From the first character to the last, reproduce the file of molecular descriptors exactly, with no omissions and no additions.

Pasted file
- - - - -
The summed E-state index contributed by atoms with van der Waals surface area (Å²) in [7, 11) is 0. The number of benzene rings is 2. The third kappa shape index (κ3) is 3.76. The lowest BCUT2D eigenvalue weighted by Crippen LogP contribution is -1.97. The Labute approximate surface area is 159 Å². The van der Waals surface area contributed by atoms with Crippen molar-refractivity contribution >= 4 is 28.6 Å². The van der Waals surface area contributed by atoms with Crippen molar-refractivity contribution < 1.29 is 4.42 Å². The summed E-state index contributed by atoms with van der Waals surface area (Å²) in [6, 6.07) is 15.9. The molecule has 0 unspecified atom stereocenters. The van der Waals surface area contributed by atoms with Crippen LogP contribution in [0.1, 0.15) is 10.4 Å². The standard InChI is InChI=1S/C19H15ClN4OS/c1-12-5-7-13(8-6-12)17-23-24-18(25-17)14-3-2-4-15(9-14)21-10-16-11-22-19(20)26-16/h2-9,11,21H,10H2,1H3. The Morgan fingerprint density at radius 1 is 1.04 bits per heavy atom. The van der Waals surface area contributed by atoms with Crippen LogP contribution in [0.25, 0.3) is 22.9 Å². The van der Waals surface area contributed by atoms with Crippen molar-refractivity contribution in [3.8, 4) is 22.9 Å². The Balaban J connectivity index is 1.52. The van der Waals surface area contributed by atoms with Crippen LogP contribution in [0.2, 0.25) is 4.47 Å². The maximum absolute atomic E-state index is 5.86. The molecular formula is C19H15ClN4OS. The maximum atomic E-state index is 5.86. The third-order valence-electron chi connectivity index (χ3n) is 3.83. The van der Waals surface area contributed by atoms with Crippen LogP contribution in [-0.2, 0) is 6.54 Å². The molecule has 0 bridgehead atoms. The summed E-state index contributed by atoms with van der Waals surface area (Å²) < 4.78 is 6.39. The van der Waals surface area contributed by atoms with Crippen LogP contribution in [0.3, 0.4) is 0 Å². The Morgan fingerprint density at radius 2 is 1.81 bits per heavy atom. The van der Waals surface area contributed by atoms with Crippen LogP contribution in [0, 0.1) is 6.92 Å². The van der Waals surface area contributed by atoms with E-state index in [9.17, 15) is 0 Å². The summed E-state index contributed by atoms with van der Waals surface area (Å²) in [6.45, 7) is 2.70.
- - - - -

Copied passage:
The summed E-state index contributed by atoms with van der Waals surface area (Å²) in [7, 11) is 0. The number of benzene rings is 2. The third kappa shape index (κ3) is 3.76. The lowest BCUT2D eigenvalue weighted by Crippen LogP contribution is -1.97. The Labute approximate surface area is 159 Å². The van der Waals surface area contributed by atoms with Crippen molar-refractivity contribution >= 4 is 28.6 Å². The van der Waals surface area contributed by atoms with Crippen molar-refractivity contribution < 1.29 is 4.42 Å². The summed E-state index contributed by atoms with van der Waals surface area (Å²) in [6, 6.07) is 15.9. The molecule has 0 unspecified atom stereocenters. The van der Waals surface area contributed by atoms with Crippen LogP contribution in [0.1, 0.15) is 10.4 Å². The standard InChI is InChI=1S/C19H15ClN4OS/c1-12-5-7-13(8-6-12)17-23-24-18(25-17)14-3-2-4-15(9-14)21-10-16-11-22-19(20)26-16/h2-9,11,21H,10H2,1H3. The Morgan fingerprint density at radius 1 is 1.04 bits per heavy atom. The van der Waals surface area contributed by atoms with Crippen LogP contribution in [0.25, 0.3) is 22.9 Å². The van der Waals surface area contributed by atoms with Crippen molar-refractivity contribution in [3.8, 4) is 22.9 Å². The Balaban J connectivity index is 1.52. The van der Waals surface area contributed by atoms with Crippen LogP contribution in [0.2, 0.25) is 4.47 Å². The maximum absolute atomic E-state index is 5.86. The molecular formula is C19H15ClN4OS. The maximum atomic E-state index is 5.86. The third-order valence-electron chi connectivity index (χ3n) is 3.83. The van der Waals surface area contributed by atoms with Crippen LogP contribution in [-0.2, 0) is 6.54 Å². The molecule has 0 bridgehead atoms. The summed E-state index contributed by atoms with van der Waals surface area (Å²) < 4.78 is 6.39. The van der Waals surface area contributed by atoms with Crippen LogP contribution in [0.3, 0.4) is 0 Å². The Morgan fingerprint density at radius 2 is 1.81 bits per heavy atom. The van der Waals surface area contributed by atoms with Crippen LogP contribution in [0, 0.1) is 6.92 Å². The van der Waals surface area contributed by atoms with E-state index in [9.17, 15) is 0 Å². The summed E-state index contributed by atoms with van der Waals surface area (Å²) in [6.45, 7) is 2.70.